Wednesday, November 19, 2008

A land where they don't work 24/7

Today Matt had a PowerPoint breakdown for a presentation he is giving at school tomorrow. So instead of snuggling in for a movie after dinner tonight, he had to go back to school to finish his presentation. He had been gone for about 4 hours when I received this email:

From: Matt
Subject: Trying to come home now...
Date: November 19, 2008 10:32:16 PM
To: Laura

…but I can’t figure out how to get out of the building. All the doors are locked.

Guess graduate students don't pull all nighters here in their office - heck, apparently they don't even work past ten...

3 comments:

Matt said...

After trying to open every door (and following the hallways behind those doors that did open to dead ends), I happened upon an "Emergency Numbers" list. This was good news, because I suspected '911' would not be effective in this country. (So now I know that the correct number in The Netherlands - should you ever need it yourself - is '112'.) A quick dial of that number lead to a rendezvous with the night watchman, who mercifully released me from the confines of the building.

It's a good thing I didn't follow my first instinct, which was to pull the fire alarm and hope all of the doors would unlock automatically...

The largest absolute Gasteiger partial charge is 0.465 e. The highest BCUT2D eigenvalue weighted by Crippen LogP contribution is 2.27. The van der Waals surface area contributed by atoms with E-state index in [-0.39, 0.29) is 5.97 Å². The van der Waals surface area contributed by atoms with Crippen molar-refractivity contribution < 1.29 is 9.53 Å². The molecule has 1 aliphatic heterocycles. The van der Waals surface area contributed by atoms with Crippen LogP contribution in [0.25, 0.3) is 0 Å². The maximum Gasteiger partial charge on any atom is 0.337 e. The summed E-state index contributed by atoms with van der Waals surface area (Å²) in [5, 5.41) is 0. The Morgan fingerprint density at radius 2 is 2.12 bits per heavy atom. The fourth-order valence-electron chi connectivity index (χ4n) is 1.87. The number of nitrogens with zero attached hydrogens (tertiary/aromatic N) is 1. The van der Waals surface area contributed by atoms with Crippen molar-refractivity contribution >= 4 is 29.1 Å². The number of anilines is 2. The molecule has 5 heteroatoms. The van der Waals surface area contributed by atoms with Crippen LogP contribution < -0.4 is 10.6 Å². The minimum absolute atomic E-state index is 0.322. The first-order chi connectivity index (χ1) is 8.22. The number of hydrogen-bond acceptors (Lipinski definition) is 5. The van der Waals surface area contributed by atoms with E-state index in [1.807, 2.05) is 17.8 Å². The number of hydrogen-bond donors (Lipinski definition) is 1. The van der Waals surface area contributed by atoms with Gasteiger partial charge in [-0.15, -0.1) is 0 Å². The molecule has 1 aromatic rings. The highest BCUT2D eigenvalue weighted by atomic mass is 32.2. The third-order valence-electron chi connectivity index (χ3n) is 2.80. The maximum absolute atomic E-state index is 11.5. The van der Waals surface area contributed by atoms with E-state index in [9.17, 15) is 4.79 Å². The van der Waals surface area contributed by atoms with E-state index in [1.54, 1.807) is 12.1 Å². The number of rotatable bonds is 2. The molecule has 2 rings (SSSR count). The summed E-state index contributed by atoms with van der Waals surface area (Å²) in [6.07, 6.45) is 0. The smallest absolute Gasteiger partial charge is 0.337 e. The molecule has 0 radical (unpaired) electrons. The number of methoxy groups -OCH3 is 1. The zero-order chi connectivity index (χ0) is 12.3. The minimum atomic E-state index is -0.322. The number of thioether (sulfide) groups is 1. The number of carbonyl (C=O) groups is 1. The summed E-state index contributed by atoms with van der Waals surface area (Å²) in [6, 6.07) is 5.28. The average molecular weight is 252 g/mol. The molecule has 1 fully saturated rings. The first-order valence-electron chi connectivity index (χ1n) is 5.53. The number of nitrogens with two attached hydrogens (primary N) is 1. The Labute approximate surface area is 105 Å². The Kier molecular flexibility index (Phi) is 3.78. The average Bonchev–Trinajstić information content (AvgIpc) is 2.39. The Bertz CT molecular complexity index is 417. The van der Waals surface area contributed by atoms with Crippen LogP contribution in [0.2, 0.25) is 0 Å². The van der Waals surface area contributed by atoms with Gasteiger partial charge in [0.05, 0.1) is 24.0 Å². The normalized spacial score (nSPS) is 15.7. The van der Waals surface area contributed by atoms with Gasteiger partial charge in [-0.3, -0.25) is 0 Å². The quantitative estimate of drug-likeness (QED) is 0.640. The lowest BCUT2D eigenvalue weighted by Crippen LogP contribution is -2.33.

Rich said...

I know that it would have taken all of my will power not to pull the fire alarm. Not so much as to get out of the building but, to cause mischief. Kinda like when you're leaving a store and the anti-theft system alarm goes off, even though I haven't stolen anything I still want to run, just to cause trouble.

Matt said...

Rich, I understand the feeling. My other instinct in that situation is to curse Old Navy for hiding those !@$)($&!@$ RFID tags in my clothes where I can't find them.

Three other items on my list of "bad ways to get out of this situation":
1. Wave hysterically at one of the many security cameras and hope someone notices.
2. Throw a chair through the glass of an exterior exit.
3. Collect rubber bands from the office supply cabinet; braid a rubber band rope and use it to rapel from the 1st floor to the ground floor via an internal balcony; next, hope a door on the 1st floor is unlocked. Otherwise, return to one of the other options.